What happens after treatment for colorectal cancer?
For some people with colorectal cancer, treatment may remove or destroy the cancer. Completing treatment can be both stressful and exciting. You will be relieved to finish treatment, yet it is hard not to worry about cancer coming back. (When cancer returns, it is called recurrence.) This is a very common concern among those who have had cancer.
It may take a while before your fears lessen. But it may help to know that many cancer survivors have learned to live with this uncertainty and are leading full lives. Our document Living With Uncertainty: The Fear of Cancer Recurrence gives more detailed information on this.
For other people, the cancer may never go away completely. These people may get regular treatments with chemotherapy, radiation therapy, or other therapies to try to help keep the cancer in check. Learning to live with cancer that does not go away can be difficult and very stressful. It has its own type of uncertainty. Our document When Cancer Doesn't Go Away, talks more about this.
Even if your treatment ends, your doctors will still want to watch you closely. It is very important to go to all of your follow-up appointments. During these visits, your doctors will ask questions about any problems you may have and may do exams and lab tests or x-rays and scans to look for signs of cancer or treatment side effects. Almost any cancer treatment can have side effects. Some may last for a few weeks to months, but others can last the rest of your life. This is the time for you to talk to your cancer care team about any changes or problems you notice and any questions or concerns you have. To some extent, the frequency of follow up visits and tests will depend on the stage of your cancer and the chance of it coming back.
It is important to keep health insurance. Tests and doctor visits cost a lot, and even though no one wants to think about their cancer coming back, this could happen.
Should your cancer come back, our document When Your Cancer Comes Back: Cancer Recurrence can give you information on how to manage and cope with this phase of your treatment.
Medical history and physical exam
Your doctor will probably recommend getting a history and physical exam every 3 to 6 months for the first 2 years after treatment, then every 6 months or so for the next few years. People who were treated for early stage cancers may need less frequent exams.
In most cases, your doctor will recommend a colonoscopy within a year after surgery. If this is normal, it should be repeated in 3 years. If that exam is normal, then future exams should be done about every 5 years.
Whether or not your doctor recommends imaging tests will depend on the stage of your disease and other factors. CT scans may be done regularly, such as once a year, for those at higher risk of recurrence, especially in the first 3 years after treatment. People who had tumors in the liver or lungs removed might be tested even more frequently.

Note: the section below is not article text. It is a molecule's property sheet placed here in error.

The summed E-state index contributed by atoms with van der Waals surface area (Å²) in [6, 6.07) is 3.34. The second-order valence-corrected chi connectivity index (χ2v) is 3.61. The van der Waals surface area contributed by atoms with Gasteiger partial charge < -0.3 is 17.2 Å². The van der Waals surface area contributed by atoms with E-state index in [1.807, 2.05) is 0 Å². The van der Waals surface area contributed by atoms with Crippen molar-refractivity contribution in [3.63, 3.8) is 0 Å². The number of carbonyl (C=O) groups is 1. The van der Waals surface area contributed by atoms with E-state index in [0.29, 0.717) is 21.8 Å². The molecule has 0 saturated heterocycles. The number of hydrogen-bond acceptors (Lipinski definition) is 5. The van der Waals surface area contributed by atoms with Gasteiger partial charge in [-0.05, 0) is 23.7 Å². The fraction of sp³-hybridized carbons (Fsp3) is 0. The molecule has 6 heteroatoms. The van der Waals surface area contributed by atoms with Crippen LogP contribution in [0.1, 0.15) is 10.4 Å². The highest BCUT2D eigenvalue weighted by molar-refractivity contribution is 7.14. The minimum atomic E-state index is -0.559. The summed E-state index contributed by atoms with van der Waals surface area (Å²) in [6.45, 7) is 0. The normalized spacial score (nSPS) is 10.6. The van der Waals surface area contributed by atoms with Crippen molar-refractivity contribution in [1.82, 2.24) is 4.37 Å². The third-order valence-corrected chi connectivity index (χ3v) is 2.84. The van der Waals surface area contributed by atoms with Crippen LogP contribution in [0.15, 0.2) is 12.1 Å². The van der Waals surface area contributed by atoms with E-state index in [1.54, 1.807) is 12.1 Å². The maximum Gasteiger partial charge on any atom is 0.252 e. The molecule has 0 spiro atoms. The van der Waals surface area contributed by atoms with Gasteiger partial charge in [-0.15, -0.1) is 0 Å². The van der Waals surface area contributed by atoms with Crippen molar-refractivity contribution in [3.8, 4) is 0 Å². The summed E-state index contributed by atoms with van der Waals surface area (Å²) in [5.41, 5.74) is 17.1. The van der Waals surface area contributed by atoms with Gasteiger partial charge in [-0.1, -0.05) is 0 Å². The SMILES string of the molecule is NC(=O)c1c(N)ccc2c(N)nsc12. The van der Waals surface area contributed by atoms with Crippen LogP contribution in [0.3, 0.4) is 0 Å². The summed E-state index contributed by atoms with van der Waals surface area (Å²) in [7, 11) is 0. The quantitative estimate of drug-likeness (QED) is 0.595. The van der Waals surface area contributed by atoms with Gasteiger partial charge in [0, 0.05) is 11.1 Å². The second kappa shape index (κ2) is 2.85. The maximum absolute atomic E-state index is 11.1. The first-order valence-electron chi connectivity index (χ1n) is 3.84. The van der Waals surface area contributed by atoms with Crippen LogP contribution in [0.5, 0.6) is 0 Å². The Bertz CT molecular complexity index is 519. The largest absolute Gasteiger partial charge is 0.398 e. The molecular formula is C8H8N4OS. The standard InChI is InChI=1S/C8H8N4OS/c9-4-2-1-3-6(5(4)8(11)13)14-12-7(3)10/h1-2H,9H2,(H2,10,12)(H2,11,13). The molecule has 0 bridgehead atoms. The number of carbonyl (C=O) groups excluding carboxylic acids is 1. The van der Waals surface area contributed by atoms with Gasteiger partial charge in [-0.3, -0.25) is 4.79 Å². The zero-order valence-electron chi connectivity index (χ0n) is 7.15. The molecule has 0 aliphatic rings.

Blood tests for tumor markers
Carcinoembryonic antigen (CEA) and CA 19-9 are substances found in the blood of some people with colorectal cancer. Tests for one or both of these substances are helpful for some patients. Doctors often check levels of these markers before treatment begins. If they are elevated at first and then go down to normal after surgery, they can be checked again when you come in for follow-up. If the tumor marker level goes up again, it can be a sign that the cancer has come back, and colonoscopy or imaging tests may be done to try to locate the site of recurrence. Tumor markers tend to be most useful in the first 2 years after treatment, when recurrences are most likely to occur.
If the cancer does recur at some point, further treatment will depend on where the cancer is located, what treatments you've had before, and your health. For more information on how recurrent cancer is treated, see the sections "Treatment by stage of colon cancer" and “Treatment by stage of rectal cancer.” For more general information on dealing with a recurrence, you may also want to see our document When Your Cancer Comes Back: Cancer Recurrence.
For patients with a colostomy or ileostomy
If you have a colostomy or ileostomy, you may feel worried or isolated from normal activities. Whether your stoma is temporary or permanent, an enterostomal therapist (a health care professional trained to help people with colostomies and ileostomies) can teach you how to care for it. You can ask the American Cancer Society about programs offering information and support in your area. For more information, see our documents Colostomy: A Guide and Ileostomy: A Guide.
Seeing a new doctor
At some point after your cancer diagnosis and treatment, you may find yourself seeing a new doctor who does not know anything about your medical history. It is important that you be able to give your new doctor the details of your diagnosis and treatment. Make sure you have this information handy:
- A copy of your pathology report(s) from any biopsies or surgeries
- If you had surgery, a copy of your operative report(s)
- If you were hospitalized, a copy of the discharge summary that doctors prepare when patients are sent home
- If you had radiation therapy, a copy of your treatment summary
- If you had chemotherapy or targeted therapies, a list of your drugs, drug doses, and when you took them
- Copies of imaging studies such as CT scans, MRI scans, or PET scans. Often these can be placed on a DVD
The doctor may want copies of this information for his records, but always keep copies for yourself.
Last Medical Review: 07/30/2013
Last Revised: 01/31/2014